470k potentiometer VR1, and wire the potentiometer to the PCB as
shown. If the potentiometer is viewed from underneath with the
terminal pins facing towards you, the two terminal pins on the right
need to be wired to each other.
Then attach a long, plastic insulated wire to the active electrode (a
sharp pin — but not too sharp — the end may be filed flat), and
pass this wire through a hole in the case, soldering it also to the
PCB as shown. The pin should be inserted in a suitable plastic shaft
so that it is not directly touched when treating a wart. Finally,
insert and solder IC1 on the PCB, observing anti-static precautions
(touch your body to ground before handling, e.g. to a metal tap).
Removing warts has never been much fun, and the use of the Wart
Zapper is likely to be painful — but only briefly, and not too much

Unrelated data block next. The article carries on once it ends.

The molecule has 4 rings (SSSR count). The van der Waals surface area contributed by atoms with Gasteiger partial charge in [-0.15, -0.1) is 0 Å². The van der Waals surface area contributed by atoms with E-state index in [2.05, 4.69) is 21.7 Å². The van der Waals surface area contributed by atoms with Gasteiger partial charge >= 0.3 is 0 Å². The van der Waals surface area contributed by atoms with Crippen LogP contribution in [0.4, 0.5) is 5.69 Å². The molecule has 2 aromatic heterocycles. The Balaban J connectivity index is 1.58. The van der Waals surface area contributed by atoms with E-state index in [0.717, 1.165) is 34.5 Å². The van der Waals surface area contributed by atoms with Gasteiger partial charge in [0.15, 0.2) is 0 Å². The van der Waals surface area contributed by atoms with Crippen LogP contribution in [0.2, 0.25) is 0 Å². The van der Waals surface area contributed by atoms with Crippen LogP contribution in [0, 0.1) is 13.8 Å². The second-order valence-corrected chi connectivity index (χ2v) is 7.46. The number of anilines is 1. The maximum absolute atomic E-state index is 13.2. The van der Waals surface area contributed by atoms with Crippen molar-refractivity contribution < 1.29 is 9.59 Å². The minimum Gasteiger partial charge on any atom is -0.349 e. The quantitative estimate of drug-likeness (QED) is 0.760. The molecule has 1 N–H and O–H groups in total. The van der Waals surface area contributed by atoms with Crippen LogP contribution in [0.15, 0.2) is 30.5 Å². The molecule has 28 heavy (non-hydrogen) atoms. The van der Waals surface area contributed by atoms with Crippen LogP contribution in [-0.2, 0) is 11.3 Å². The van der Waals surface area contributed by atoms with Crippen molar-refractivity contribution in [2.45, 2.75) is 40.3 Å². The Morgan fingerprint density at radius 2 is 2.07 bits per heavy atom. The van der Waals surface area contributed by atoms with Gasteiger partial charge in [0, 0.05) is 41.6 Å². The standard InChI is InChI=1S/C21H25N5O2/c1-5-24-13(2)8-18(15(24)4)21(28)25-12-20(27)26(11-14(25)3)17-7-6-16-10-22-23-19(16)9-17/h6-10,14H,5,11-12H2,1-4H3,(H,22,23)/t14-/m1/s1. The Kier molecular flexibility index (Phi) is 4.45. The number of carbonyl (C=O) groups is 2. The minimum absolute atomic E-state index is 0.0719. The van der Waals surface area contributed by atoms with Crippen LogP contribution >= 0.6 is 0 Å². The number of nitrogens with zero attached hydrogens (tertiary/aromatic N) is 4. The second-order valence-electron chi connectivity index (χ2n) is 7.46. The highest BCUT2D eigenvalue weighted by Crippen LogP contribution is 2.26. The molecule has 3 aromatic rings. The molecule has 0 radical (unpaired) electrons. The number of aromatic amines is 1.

(as hinted at in the constructor’s letter above).
Considerable experimentation preceded the development of this
circuit, and, as mentioned, the results gave me a new respect for the
potential risks of electricity, however small the voltages and
currents that are applied. Skin resistance can vary between about
100k and 10M, depending on the day and the situation. Therefore, to
ensure consistency of results, skin resistance needs to be kept
relatively low. Use a little skin moisturiser where the skin makes
contact with the dispersive electrode, as well as a little
moisturiser on the wart itself.
Constructors are advised not to use the circuit where current would
flow across the head or the heart, and never during pregnancy, or
where a person uses a pacemaker, or has any history of epilepsy.